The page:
The Sanders Argument: He Doesn't Have To Win, To Win

When my doorbell rang early on Saturday afternoon, the first thought was that we had ordered Seamless for lunch. Then I heard: “Philip, Bernie Sanders’ people want to talk to you downstairs.” I was surprised, a bit confused, and very intrigued.

What ensued was a short conversation with two 28-year-olds who tried to convince me to vote for Vermont Sen. Bernie Sanders in the New York primaries, coming up on April 19.

“Are you going to vote in the New York primary?” My response was equivocating. I would definitely vote in the general election, but as far as the New York primary goes, my assumption was the Democratic state primary was pretty much sewed up for its former U.S. Sen. Hillary Clinton.

The short encounter showed first-hand that the Sanders campaign is seriously fighting for every delegate even on Secretary Hillary Clinton’s home turf. It also illustrated the strong youth support the Vermont Senator attracts to his cause.



“Momentum” was used multiple times by the canvassers, and after Saturday’s results in Washington, Alaska and Hawaii, Senator Sanders has it in droves. The wins were by huge margins, but reflect the varied support for the two Democratic candidates across the country. Clinton wins by similar margins in Southern and Midwest states.

The delegate count remains heavily skewed in Clinton’s favor, mostly due to her huge lead among super delegates -- unpledged delegates who can pick a candidate even before their states have voted for a nominee. Sanders hopes to change some of those super delegates’ minds before the Philadelphia convention in July.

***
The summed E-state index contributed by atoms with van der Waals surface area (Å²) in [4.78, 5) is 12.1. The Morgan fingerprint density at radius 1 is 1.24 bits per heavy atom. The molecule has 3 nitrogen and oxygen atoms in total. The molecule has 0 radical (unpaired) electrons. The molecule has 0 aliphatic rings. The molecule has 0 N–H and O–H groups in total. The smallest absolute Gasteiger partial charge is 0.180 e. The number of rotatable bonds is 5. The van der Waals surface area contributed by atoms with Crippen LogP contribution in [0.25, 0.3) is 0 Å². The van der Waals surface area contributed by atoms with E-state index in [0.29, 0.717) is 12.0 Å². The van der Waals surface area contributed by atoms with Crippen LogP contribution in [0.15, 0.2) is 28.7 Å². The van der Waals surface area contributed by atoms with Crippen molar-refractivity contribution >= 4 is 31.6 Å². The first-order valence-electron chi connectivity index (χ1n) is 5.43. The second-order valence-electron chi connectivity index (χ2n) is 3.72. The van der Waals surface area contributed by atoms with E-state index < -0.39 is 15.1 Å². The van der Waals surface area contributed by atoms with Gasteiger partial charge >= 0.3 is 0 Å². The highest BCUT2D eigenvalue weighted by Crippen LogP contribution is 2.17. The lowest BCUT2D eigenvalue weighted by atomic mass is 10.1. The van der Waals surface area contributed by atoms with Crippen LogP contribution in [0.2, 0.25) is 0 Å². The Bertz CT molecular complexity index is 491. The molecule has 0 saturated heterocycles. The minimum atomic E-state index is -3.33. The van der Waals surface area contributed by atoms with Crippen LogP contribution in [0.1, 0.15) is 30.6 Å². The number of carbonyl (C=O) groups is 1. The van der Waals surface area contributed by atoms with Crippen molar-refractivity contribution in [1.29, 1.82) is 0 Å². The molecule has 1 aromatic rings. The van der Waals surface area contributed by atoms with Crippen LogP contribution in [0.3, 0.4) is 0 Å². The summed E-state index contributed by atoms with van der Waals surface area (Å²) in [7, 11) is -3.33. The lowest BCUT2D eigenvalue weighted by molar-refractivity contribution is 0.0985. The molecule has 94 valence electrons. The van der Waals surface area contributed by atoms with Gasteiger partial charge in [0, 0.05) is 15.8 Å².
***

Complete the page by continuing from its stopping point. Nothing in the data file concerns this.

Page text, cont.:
The Vermont Senator has the funds to keep his campaign active. Supporters do their best to instill the little nuggets of possibility that the canvassers did their best to implant in my political libido.

Politico explains that the unexpected success of Zephyr Teachout, the primary gubernatorial challenger to New York Gov. Andrew Cuomo in 2014, points to the mobilization of the progressive left. Whether Sanders can actually win the New York primary (FiveThirtyEight gives him a 24.3% chance of doing so) is doubtful, but he doesn’t actually need to win in order to “win.”

Someone close to the Clinton campaign told Politico: “They’re very worried about a Zephyr Teachout situation. The left is very mobilized. In New York [for Clinton], it’s not just about winning. They have to win 65 to 35.”

Clinton is far and away most likely to end up as the Democratic nominee. This doesn't mean, however, that the progressive left cannot make huge gains in 2016 and motivate young politicians to take up the mantle going forward.

2 comments about "The Sanders Argument: He Doesn't Have To Win, To Win".
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  1. Scott Gerschwer from Topstone Marketing, March 30, 2016 at 12:53 p.m.

    But Bernie can win. Counting SuperDelegates as a done deal is foolish, as although they don't have to switch, they can--and likely will--once the people have spoken. Bernie can win California and NY and prove that he is winning the Blue States while HRC won the Red States--states she will not win come November. The logic is clear: vote for who you think will do their best to change what needs to be changed for the middle class. That is all one can ask. Don't handicap, don't try to pick the person you think will win. Pick the best candidate. It is Bernie. Brooklyn tough, U of Chicago smart, Vermont cool and DC savvy. 

  2. Tom Baer from TBI, March 30, 2016 at 10:37 p.m.

    If you want people to invest time in reading your articles, please include something new, different, or isightful in the future.  Thank you.

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